“In return for pushing anti-Qatar policies at the highest levels of America’s government, Elliot Broidy and George Nader expected huge consulting contracts from Saudi Arabia and the UAE, according to an Associated Press investigation based on interviews with more than two dozen people and hundreds of pages of leaked emails between the two men. The emails reviewed by the AP included work summaries and contracting documents and proposals.”
Paul Campos says the AP report detailing the influence peddling of GOP fundraiser Elliott Broidy and business partner George Nader “only strengthens the evidence” that Broidy paid hush money to a Playboymodel on behalf of President Trump.
“Trump, I pointed out, is exactly the kind of man who has affairs with women like Shera Bechard, while Broidy has a history of bribing public officials to further his business interests — indeed, he had even made payments to the mistress of a politician he was bribing. And it was clear Broidy had spent much of 2017 touting his connections to Trump to various foreign officials.”
“The first payment from Broidy came two days before the meeting that apparently helped him ink a nine-figure deal with a foreign country — a deal based in no small part on his access to, and influence on, Trump. If it’s difficult to imagine Broidy being willing to take the fall for Trump’s affair with Bechard and then paying her a seven-figure sum, it’s much simpler to imagine it simply as a perfectly timed and fantastically profitable bribe.”
— The New Republic (@newrepublic) May 22, 2018
Speaker Paul Ryan defended himself “amid reports of threats to his leadership position and reiterated his view that it’s not in Republicans best interest to have a divisive leadership race before the November midterm elections,” Roll Call reports.
Said Ryan: “Obviously I serve at the pleasure of the members; those are the people who drafted me in this job the first place. But I think we all agree the best thing for us is to complete our agenda and not wedge into the completion of our agenda divisive leadership elections.”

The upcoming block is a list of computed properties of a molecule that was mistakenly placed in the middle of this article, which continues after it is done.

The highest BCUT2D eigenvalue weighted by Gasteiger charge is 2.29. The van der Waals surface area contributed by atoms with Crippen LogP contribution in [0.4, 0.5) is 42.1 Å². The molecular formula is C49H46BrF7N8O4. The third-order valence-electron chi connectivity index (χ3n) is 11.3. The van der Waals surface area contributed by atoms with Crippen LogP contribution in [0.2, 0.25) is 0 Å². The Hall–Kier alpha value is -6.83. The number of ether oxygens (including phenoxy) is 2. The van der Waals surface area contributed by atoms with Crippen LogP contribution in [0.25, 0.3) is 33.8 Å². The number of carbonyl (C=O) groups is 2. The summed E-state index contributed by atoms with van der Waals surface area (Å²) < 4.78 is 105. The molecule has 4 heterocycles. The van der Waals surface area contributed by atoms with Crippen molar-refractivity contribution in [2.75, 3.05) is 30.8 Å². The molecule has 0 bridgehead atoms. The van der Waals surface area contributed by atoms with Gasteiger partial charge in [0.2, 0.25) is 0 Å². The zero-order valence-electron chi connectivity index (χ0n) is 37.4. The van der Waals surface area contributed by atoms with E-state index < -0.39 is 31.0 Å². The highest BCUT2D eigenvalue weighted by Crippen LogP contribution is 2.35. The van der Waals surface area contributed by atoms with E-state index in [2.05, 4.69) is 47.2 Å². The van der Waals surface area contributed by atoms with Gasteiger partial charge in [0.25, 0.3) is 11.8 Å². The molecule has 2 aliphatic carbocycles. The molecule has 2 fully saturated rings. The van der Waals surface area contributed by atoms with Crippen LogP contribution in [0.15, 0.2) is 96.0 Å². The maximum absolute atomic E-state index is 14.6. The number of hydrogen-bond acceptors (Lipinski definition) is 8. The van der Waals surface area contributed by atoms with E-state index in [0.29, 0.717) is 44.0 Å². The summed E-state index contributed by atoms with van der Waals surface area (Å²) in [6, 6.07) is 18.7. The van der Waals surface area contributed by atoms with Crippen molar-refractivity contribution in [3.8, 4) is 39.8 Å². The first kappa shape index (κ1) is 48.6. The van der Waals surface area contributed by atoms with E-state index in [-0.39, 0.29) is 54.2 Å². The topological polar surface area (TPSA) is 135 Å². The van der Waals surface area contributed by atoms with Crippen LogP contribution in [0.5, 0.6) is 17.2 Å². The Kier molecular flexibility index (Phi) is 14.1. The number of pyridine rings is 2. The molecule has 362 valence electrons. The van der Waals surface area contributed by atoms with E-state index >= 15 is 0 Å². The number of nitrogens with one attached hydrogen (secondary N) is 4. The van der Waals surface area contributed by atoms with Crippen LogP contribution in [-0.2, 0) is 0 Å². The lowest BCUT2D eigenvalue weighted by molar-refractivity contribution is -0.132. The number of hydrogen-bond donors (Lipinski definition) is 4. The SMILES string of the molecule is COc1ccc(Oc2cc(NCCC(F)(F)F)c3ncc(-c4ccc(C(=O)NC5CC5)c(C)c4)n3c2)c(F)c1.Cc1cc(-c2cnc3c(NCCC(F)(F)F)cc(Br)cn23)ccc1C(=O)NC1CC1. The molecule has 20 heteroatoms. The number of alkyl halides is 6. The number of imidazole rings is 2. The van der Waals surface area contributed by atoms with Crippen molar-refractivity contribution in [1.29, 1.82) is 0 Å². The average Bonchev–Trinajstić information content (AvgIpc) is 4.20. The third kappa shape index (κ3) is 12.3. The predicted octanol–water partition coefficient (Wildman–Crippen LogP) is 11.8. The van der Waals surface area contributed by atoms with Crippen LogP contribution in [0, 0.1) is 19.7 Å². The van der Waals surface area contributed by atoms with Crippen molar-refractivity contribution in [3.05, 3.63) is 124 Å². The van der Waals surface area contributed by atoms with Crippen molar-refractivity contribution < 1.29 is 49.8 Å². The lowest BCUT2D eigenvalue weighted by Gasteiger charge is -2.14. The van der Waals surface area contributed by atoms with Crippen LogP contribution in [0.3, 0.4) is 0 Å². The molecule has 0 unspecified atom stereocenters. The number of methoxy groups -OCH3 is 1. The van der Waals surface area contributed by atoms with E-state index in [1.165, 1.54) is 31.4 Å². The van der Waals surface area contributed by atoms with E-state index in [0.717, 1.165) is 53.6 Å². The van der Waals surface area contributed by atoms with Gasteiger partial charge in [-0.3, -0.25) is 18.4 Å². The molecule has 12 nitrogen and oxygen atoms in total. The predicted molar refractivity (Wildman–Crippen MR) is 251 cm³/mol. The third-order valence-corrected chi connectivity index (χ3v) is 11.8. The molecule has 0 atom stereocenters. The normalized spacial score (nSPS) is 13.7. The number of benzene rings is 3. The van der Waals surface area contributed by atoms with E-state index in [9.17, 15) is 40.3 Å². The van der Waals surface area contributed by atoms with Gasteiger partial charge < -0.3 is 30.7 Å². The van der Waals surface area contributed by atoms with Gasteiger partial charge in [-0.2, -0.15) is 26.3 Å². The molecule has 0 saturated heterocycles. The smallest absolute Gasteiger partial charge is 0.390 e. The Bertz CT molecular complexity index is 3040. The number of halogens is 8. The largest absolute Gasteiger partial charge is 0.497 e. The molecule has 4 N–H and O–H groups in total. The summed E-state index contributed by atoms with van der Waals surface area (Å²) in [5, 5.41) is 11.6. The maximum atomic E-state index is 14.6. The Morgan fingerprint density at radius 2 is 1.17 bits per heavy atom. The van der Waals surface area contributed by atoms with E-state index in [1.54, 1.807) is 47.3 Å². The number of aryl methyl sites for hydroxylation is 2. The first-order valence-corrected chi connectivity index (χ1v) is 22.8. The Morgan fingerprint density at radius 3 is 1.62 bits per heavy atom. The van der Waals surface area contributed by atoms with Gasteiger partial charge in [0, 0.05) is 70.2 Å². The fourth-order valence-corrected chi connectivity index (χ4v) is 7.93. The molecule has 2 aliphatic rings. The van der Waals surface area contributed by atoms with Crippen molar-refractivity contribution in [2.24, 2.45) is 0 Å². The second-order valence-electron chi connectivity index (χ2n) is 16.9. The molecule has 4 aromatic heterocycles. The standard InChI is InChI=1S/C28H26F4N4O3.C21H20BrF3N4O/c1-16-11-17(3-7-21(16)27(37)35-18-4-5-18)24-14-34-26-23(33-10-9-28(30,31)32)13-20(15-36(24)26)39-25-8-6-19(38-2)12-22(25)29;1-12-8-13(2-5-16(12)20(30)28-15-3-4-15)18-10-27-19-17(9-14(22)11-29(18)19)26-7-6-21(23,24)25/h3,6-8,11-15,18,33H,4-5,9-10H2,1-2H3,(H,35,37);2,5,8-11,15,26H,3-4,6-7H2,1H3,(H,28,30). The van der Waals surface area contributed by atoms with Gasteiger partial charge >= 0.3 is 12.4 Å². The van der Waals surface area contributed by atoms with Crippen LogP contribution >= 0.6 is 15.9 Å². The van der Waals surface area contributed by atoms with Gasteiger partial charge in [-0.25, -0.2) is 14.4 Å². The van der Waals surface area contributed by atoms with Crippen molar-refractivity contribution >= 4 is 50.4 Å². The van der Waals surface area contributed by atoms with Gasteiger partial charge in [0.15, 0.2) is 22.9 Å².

Playbook: “More than two years after running for speaker for the first time, Ryan is still reminding people he was drafted into the speakership. He’s making clear that he isn’t clinging to power — this job wasn’t even his first choice. But what would happen if he were to leave right now? Chaos, most likely, in the middle of an election year.”
Robert Mueller is now investigating the wholesale corruption of American foreign policy by Trump and autocrats aligned against the advance of a rule-based order. https://t.co/mp1g5l3Tqf pic.twitter.com/NWplQCzsrz
— Brian Beutler (@brianbeutler) May 21, 2018
“In the year since the start of special counsel Robert Mueller’s investigation, one thing has been notably absent: a public indictment of any Russians for the hacking of the Democratic National Committee,” The Hillreports.
“Mueller has charged President Trump’s former campaign chief, secured guilty pleas from several individuals in Trump’s orbit and indicted 13 Russians for an elaborate plot to leverage social media to influence the American electorate.”
“But the special counsel has yet to announce charges for the hacking of the DNC, even though the intelligence community and private cybersecurity experts linked the attack to the Russian government more than a year ago. Legal experts say there are several possible explanations.”
Ron Brownstein: “The elimination of any distance between Trump and the conventional Republican interests that controlled the party before him has happened so incrementally it can be difficult to discern from day to day. But it remains one of the central political dynamics of 2018. Over the long term, Trump’s success at stamping his polarizing brand on the GOP remains a huge electoral gamble for the party because it risks alienating the young, well-educated and diverse groups growing, rather than shrinking, in the electorate.”
“But in the near-term, the GOP’s choice to ally so unequivocally with such a unique president may have the paradoxical effect of producing a much more conventional midterm election than seemed possible earlier this year. And that means for Democrats to secure the gains they seek in November, they will need to overcome the typical challenges they face in a midterm election far more than they expected even only a few months ago.”
— The Atlantic (@TheAtlantic) May 21, 2018
Sen. Marco Rubio (R-FL) said on Twitter that China is winning President Trump’s trade war: “#China is winning the negotiations. Their concessions are things they planned to do anyways. In exchange they get no tariffs, can keep stealing intellectual property & can keep blocking our companies while they invest in the U.S. without limits. #Losing.”
Jonathan Swan: “Who knows how the chest-bumping over China ends. But for now, President Trump’s anti-China advisers are right: The president is buckling on his threats to punish China with fundamental, lasting changes to trade tariffs and rules. The reasons are threefold: North Korea, Steve Mnuchin and a lack of focus internally.”